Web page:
Hudson Bay Lithospheric Experiment

Lead Research Organisation: University of Bristol
Department Name: Earth Sciences


The surface of the Earth is continually changing due to convection in the mantle and the movement of rigid plates (lithosphere) across its surface. Throughout Earth history the continents have been constantly migrating, being fused together and ripped apart. Nevertheless, at the heart of continents lies shield regions that have remained remarkably intact. Large continental roots lie beneath such cratonic regions and they are resistant to both thermal and mechanical alteration. How these roots are formed, what they are comprised of, and why they remain intact for so long are points of contentious debate. We propose a passive seismic experiment centred on the Preambrian core of North America, the largest Precambrian craton on Earth. Hudson Bay, which lies near the centre of this craton, is the site of the large positive deflection in the Earth's gravitational field. Despite being one of the most striking features of North America, the cause of the Hudson Bay intracratonic basin is not well understood. Gravity data and seismological images show that the mantle is anomalous in this region and various theories have been proposed to explain the anomaly. The southeast shore of Hudson Bay forms a nearly perfect arc of a semicircle and is called the Nastapoka Arc. It has been proposed that this arc is the signature of a huge meteorite impact crator, but this idea is speculative. Theories as to why such basins are formed and the nature of continental roots can be tested with a detailed seismological experiment. In collaboration with scientists in Canada and Germany we will deploy land and ocean-bottom seismometers for a two-year period, recording distant and local earthquakes. These data will be then used to study the velocity structure of the underlying mantle, the nature of mantle and lithospheric deformation and the formation of continental roots. We will test theories of the nature of the Nastapoka Arc. We will also look local seismicity in the region, which is anomalous and not well understood.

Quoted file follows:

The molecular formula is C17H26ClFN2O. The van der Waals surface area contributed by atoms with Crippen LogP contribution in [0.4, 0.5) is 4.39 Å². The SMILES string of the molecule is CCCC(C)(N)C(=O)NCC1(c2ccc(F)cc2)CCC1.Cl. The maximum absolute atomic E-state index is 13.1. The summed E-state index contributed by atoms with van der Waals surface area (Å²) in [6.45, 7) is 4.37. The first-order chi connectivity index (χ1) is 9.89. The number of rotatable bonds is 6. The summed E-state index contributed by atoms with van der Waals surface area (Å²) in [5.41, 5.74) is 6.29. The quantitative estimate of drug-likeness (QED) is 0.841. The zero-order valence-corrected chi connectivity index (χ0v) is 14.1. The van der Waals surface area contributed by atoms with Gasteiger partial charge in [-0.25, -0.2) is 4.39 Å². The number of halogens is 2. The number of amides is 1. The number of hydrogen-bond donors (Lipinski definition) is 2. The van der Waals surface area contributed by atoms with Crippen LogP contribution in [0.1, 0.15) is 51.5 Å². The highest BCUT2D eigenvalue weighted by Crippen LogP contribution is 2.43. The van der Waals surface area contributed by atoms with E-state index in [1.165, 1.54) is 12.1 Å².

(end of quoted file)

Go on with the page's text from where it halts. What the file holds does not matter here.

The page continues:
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Description Mechanism for formation of Hudson Bay.
Constraints on start of plate tectonics in the Archaean.
Exploitation Route Future grants and collaborations with Canadian scientists.
Sectors Energy,Environment

Description Various diamond companies have paid to continue the research with our collaborators.
First Year Of Impact 2010
Sector Energy,Environment,Other
Impact Types Societal,Economic